The Anti-Lady Laws of 2012

An ALEC affiliate crafts model legislation to deny women their reproductive rights.

Sady Doyle

Activists attend the Stand Up for Women's Health Rally at the National Mall in Washington, D.C., on April 7, 2011. (Jewel Samad/AFP/Getty Images)

WHERE­AS, any giv­en per­son might, through no fault of her own, find her­self in pos­ses­sion of a uterus, and

AUL’s model legislation insists: “Minors who obtain ‘secret’ abortions often do so at the behest of the older men who impregnated them, and then return to abusive situations.”

WHERE­AS, this uterus, being locat­ed with­in one’s body, fits the com­mon­ly used def­i­n­i­tion of an inter­nal organ,” and also the def­i­n­i­tion of per­son­al prop­er­ty,” and 

WHERE­AS, no per­son has the right to take, use, lend or bor­row the inter­nal organs of anoth­er per­son with­out per­mis­sion or against her will, nor does any­one have the right to take, lend, bor­row or use the per­son­al prop­er­ty of anoth­er with­out per­mis­sion or against her will, 

IT SEEMS CLEAR that every ratio­nal adult in Amer­i­ca should regard anti-abor­tion advo­cates with the same lev­el of respect they have for peo­ple who think it’s not tech­ni­cal­ly steal­ing if they only bor­row your car, with­out per­mis­sion, for the next nine months, or peo­ple whose ethics man­date knock­ing you out in a hotel bath­tub and steal­ing one of your kidneys. 

HOW­EV­ER, this is not the case. Which is why this reporter has had the chance to peruse sev­er­al pieces of mod­el leg­is­la­tion” draft­ed by Amer­i­cans Unit­ed for Life (AUL), all of which are aimed at mak­ing abor­tion impos­si­ble or near-impos­si­ble at the state lev­el, and many of which are writ­ten in a for­mat that looks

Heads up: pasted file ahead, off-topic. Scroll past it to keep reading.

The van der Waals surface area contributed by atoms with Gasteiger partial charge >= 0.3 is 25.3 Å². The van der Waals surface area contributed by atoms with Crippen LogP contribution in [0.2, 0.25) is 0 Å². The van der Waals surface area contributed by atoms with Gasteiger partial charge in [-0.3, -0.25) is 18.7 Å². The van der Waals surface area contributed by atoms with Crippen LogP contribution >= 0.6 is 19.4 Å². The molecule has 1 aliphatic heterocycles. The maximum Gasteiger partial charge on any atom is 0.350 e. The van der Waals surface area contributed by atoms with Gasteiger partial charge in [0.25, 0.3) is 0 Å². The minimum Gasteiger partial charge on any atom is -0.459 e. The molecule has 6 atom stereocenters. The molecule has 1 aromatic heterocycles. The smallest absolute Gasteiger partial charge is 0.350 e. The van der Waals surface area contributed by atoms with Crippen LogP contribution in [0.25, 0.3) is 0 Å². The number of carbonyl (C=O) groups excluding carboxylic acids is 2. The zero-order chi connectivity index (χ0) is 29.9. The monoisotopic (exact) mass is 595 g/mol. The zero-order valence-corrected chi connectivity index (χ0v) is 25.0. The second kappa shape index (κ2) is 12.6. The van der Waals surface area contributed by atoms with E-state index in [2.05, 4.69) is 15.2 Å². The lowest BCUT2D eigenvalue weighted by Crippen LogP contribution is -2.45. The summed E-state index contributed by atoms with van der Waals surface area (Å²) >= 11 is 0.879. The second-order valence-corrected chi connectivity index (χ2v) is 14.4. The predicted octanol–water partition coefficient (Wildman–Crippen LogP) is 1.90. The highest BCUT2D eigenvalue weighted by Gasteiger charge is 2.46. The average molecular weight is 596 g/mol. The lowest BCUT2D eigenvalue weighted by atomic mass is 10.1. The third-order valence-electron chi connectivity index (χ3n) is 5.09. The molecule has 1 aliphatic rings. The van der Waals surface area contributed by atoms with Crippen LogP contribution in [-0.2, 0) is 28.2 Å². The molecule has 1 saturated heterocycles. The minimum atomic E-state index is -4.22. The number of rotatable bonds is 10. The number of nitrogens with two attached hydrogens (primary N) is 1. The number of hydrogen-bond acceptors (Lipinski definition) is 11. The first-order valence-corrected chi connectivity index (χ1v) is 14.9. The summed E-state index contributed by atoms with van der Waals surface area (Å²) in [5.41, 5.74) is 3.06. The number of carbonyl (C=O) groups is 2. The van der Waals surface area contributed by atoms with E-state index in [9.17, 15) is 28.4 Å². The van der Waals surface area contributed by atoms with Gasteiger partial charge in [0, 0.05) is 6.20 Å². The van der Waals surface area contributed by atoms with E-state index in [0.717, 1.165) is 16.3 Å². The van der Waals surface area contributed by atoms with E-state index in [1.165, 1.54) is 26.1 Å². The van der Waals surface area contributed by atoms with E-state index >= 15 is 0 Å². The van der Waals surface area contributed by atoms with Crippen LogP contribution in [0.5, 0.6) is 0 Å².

LIKE THIS, which is annoy­ing, because although they attempt to look very offi­cial and rea­son­able by so doing, they are actu­al­ly writ­ten by peo­ple who would like to potentially 

USE THIS REPORTER’S UTERUS with­out her permission. 

The plan to ban abor­tion in 2012

All right. Let’s drop the con­ceit, shall we? The mod­el leg­is­la­tion in hand con­sists of six pieces: the Abor­tion Patients’ Enhanced Safe­ty Act,” the Abor­tion-Induc­ing Drugs Safe­ty Act,” the Planned Par­ent­hood Joint Res­o­lu­tion,” the Abor­tion Sub­sidy Pro­hi­bi­tion Act,” the Per­son­hood Pre­am­ble,” and, the most repug­nant of all in prac­tice, the Parental Involve­ment Enhance­ment Act.” In Decem­ber, AUL shared its leg­is­la­tion with law­mak­ers at the Amer­i­can Leg­isla­tive Exchange Council’s three-day pol­i­cy retreat. When tak­en as a whole, they present a sur­pris­ing­ly com­pre­hen­sive plan for ban­ning abor­tion at the state lev­el in 2012